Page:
Courts have found DOJ’s Statements of Interest persuasive. In In re Railway Industry Employee No-Poach Antitrust Litigation, for instance, the district court referenced DOJ’s Statement of Interest directly, writing that it supported the court’s refusal to dismiss the plaintiffs’ complaint because it "explained that the federal agencies charged with enforcing the antitrust laws consider naked no-poach agreements per se violations of the Sherman Act and DOJ will proceed criminally against those who enter into those kinds of agreements."25


Over the past few years, DOJ has shifted its focus from civil enforcement to criminal enforcement. Beginning in 2016, DOJ repeatedly avowed that it would crack down on no-poach agreements, including specifically through criminal prosecution. In October 2016, DOJ and FTC published Antitrust Guidance for Human Resources Personnel, which warned HR professionals that the agencies would prosecute "naked" no-poach agreements as per se violations of Section 1 of the Sherman Act.26 At that time, Acting Assistant Attorney General Renata Hesse said, "HR professionals need to understand that these violations can lead to severe consequences, including criminal prosecution."27 And in early 2018, Assistant Attorney General Makan Delrahim reiterated that DOJ intended to criminally prosecute no-poach agreements.28 Shortly after the start of the COVID-19 pandemic, DOJ and FTC issued a joint statement that they were closely monitoring anticompetitive conduct in labor markets, particularly for front-line workers, and that DOJ "may criminally prosecute companies and individuals who enter into naked wage-fixing and no-poach agreements."29

Despite these public warnings, DOJ had never criminally prosecuted an employer for participating in a no-poach agreement. That changed in 2021, when DOJ brought no fewer than four criminal cases challenging companies’ alleged use of no-poach agreements. First, in January 2021, DOJ announced its first criminal indictment in this area. A federal grand jury in the Northern District of Texas returned a two-count indictment charging defendants Surgical Care Affiliates LLC and its related entity (collectively, "SCA"), which own and operate outpatient medical care centers across the United States,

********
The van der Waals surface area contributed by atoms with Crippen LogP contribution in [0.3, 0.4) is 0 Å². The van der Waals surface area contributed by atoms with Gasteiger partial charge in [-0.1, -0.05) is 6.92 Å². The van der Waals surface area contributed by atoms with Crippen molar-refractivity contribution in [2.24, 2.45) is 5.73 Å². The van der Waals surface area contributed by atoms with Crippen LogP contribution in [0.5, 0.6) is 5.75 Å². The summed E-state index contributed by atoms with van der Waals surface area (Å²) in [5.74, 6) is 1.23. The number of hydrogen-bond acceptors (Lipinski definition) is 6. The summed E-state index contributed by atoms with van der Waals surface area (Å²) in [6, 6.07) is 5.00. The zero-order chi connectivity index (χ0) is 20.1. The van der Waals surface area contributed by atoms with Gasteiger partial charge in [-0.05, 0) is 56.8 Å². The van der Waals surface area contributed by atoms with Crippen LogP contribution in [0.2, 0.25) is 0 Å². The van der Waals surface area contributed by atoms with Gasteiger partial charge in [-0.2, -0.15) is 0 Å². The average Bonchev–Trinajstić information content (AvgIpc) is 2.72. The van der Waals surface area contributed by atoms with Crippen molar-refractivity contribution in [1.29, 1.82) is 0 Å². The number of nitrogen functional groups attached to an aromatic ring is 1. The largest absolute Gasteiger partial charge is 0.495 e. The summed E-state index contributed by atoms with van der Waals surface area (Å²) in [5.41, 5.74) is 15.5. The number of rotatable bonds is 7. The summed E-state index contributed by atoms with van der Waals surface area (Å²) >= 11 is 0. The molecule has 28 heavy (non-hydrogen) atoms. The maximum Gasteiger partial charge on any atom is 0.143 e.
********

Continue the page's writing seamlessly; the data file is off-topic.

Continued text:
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with violating the Sherman Act by agreeing with competitors not to solicit each other’s employees.30 Count 1 alleged that SCA and an unnamed competitor agreed not to solicit specific senior-level employees, expressly instructed their employees to abide by the agreement, and refrained from soliciting each other’s employees in accordance with the agreement. The indictment describes multiple communications referencing the alleged agreement, including an email from the CEO of the unnamed competitor to employees stating, "I had a conversation w [the CEO of SCA] re people and we reached agreement that we would not approach each other’s proactively."31 Count 2 made similar allegations about an agreement between SCA and a different competitor, relying on a number of communications that evidenced the alleged agreement.32

In March 2021, DOJ returned yet another criminal indictment for the use of no-poach agreements, this time against healthcare staffing company VDA OC, LLC, formerly Advantage on Call, LLC ("AOC"), as well as a regional manager of AOC.33 The one-count indictment charged the defendants with engaging in a per se unlawful no-poach agreement in violation of Section 1 of the Sherman Act.34 Specifically, DOJ alleged that from around October 2016 through July 2017, the defendants and others entered into a conspiracy "to suppress and eliminate competition for the services of nurses by agreeing to allocate nurses and to fix the wages of those nurses."35 DOJ further alleged that "[t]he charged conspiracy consisted of a continuing agreement, understanding, and concert of action among the defendants and their coconspirators, the substantial terms of which were that AOC and Company A would allocate nurse employees but not recruiting or hiring certain nurses from each other and would refrain from raising the wages of those nurses."36